WARNER ROBINS, Ga. —
It’s back-to-school season, but not just for K-12 students. Central Georgia college students are packing their bags and getting ready to move into their college dorms.
Some parents may be struggling with the idea of having an empty nest. Missie Ayers knows because she is one of them. She's cherishing every minute she has with her daughter.
In just a few days, Reagan is moving out of her childhood home and into a dorm at Mercer University.
“Knowing that I can’t go see her in that bed every night...knowing that I don’t have to listen to her coming through that door in the evening, those are things I actually look forward to,” Ayers said.
What she'll experience is something called 'empty nest syndrome,' and it often occurs among parents of college students as they go back to school.
“I’m going to cry. I know that because I already have, and I think I’m going to again,” Ayers said.
Bruce Conn, a family therapist at Coliseum Center for Behavioral Health, says though the syndrome isn’t a clinical diagnosis, the phenomenon is common.
“Empty nest syndrome is when you build so much of your life around what is going on in the house that now there are no kids in the house and you don’t know what to do,” Conn said.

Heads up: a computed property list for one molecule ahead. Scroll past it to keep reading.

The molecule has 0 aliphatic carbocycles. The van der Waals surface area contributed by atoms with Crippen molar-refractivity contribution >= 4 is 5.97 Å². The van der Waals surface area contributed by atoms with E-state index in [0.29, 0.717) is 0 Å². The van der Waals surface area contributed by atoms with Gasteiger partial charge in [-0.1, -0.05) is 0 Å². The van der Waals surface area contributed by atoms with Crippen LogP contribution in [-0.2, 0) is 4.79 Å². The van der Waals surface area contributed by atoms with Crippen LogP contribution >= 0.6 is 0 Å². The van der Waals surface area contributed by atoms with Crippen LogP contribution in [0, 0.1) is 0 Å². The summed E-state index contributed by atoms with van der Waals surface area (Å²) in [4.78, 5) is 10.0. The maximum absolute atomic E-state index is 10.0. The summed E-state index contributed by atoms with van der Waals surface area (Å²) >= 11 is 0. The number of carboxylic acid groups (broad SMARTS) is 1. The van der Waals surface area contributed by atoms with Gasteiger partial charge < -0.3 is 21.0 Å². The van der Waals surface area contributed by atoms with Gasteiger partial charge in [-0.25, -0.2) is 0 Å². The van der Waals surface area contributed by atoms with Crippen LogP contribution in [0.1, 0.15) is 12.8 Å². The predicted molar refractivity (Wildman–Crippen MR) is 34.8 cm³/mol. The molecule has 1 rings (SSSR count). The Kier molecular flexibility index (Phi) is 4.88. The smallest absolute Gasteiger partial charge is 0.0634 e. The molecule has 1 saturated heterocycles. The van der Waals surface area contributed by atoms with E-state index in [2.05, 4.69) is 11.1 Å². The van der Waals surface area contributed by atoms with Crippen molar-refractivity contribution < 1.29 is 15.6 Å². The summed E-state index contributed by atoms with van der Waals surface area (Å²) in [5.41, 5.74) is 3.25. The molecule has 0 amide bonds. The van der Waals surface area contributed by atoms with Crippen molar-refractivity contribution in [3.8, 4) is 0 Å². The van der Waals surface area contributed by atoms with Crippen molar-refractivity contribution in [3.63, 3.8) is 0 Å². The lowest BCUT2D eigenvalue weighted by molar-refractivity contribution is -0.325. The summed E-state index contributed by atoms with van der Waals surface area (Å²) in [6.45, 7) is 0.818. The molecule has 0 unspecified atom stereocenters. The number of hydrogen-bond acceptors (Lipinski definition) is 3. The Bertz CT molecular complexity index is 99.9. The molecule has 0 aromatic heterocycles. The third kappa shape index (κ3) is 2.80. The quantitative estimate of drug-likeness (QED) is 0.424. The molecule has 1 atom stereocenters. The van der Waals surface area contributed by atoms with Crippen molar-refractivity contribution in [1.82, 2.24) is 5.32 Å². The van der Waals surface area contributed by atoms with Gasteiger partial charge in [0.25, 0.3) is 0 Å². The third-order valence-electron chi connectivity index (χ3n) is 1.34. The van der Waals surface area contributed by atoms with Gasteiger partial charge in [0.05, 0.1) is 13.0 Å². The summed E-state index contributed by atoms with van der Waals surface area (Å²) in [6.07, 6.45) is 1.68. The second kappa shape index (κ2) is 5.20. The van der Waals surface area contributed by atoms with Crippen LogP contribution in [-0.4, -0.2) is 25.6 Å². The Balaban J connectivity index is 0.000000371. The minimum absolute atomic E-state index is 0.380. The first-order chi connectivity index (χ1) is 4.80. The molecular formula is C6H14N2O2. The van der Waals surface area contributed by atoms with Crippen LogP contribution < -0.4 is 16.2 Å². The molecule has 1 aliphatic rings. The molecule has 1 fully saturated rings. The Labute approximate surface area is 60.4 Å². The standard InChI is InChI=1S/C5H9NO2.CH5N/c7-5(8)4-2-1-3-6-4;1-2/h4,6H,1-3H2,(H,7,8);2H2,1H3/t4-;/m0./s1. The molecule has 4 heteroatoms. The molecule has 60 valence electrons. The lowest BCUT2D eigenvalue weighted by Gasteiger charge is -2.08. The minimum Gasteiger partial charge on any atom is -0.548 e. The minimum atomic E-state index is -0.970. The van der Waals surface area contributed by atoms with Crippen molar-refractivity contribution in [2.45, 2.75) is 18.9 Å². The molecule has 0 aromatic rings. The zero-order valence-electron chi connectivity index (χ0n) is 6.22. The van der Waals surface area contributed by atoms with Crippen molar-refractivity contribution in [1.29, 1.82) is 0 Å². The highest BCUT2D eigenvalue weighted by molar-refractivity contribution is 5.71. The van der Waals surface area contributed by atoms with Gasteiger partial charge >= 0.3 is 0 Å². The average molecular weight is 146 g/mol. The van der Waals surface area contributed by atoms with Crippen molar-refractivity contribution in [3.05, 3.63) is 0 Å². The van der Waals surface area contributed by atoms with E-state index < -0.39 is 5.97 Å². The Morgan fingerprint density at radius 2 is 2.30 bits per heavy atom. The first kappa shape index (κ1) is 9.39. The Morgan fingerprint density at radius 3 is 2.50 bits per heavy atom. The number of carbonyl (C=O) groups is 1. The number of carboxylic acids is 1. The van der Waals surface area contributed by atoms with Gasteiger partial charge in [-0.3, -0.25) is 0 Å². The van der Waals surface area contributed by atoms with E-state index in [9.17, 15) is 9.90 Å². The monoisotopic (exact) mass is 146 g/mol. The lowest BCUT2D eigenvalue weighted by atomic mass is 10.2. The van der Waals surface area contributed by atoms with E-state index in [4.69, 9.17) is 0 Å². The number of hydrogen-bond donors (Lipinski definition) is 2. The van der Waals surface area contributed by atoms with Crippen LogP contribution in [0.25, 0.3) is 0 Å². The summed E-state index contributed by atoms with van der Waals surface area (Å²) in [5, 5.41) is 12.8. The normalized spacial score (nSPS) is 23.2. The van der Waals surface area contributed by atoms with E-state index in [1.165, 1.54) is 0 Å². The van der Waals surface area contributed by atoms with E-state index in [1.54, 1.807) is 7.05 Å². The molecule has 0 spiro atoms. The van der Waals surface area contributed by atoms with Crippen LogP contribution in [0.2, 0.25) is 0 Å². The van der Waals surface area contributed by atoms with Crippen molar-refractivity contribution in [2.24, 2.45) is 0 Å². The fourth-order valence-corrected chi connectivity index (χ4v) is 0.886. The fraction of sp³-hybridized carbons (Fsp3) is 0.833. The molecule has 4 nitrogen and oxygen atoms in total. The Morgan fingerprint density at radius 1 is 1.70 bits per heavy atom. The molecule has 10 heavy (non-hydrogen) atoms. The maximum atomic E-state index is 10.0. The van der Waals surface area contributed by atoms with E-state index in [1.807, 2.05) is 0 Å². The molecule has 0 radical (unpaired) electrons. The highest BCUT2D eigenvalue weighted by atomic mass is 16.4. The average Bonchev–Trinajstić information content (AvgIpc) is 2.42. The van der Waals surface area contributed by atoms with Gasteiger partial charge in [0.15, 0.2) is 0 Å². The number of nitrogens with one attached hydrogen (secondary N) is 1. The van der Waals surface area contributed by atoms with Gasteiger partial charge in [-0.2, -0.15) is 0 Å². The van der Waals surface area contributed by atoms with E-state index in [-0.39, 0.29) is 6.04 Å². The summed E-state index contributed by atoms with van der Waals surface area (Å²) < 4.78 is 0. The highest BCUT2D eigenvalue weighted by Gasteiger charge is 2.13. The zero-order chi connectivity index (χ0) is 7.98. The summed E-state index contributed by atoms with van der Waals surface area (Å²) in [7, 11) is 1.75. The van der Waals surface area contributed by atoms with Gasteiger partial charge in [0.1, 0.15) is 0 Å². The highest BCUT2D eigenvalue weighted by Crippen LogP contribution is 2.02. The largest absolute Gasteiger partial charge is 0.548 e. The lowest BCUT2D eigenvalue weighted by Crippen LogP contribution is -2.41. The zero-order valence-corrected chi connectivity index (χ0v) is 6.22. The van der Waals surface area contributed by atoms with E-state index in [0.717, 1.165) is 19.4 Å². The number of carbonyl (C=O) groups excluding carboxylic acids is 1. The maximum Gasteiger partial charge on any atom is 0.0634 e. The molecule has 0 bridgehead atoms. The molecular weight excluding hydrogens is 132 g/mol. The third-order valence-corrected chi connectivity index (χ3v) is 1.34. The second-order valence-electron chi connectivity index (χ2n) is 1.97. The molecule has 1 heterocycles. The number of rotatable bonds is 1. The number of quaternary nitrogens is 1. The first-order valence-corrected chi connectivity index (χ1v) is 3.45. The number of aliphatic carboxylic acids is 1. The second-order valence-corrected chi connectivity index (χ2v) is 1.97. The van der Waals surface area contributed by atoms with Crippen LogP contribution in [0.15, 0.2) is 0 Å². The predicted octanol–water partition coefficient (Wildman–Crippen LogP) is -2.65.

Conn says parents whose kids are flying the coop could experience loneliness, sadness, worrying and even depression.
“That same amount of energy that was put into raising your child is going into problem solving and thinking how can I help...what can I do,” Conn said.
So is there a cure? Conn says yes.
“Find those things that interest you. You did good for the last 18 years. Now, just believe in them, let them go live," he said.
It's something Ayers says she'll struggle to do, but she knows her daughter can handle whatever life throws at her. She’s taking it one day at time by packing up her belongings and prepping for the day her daughter moves off on her own.
WHAT OTHER PEOPLE ARE READING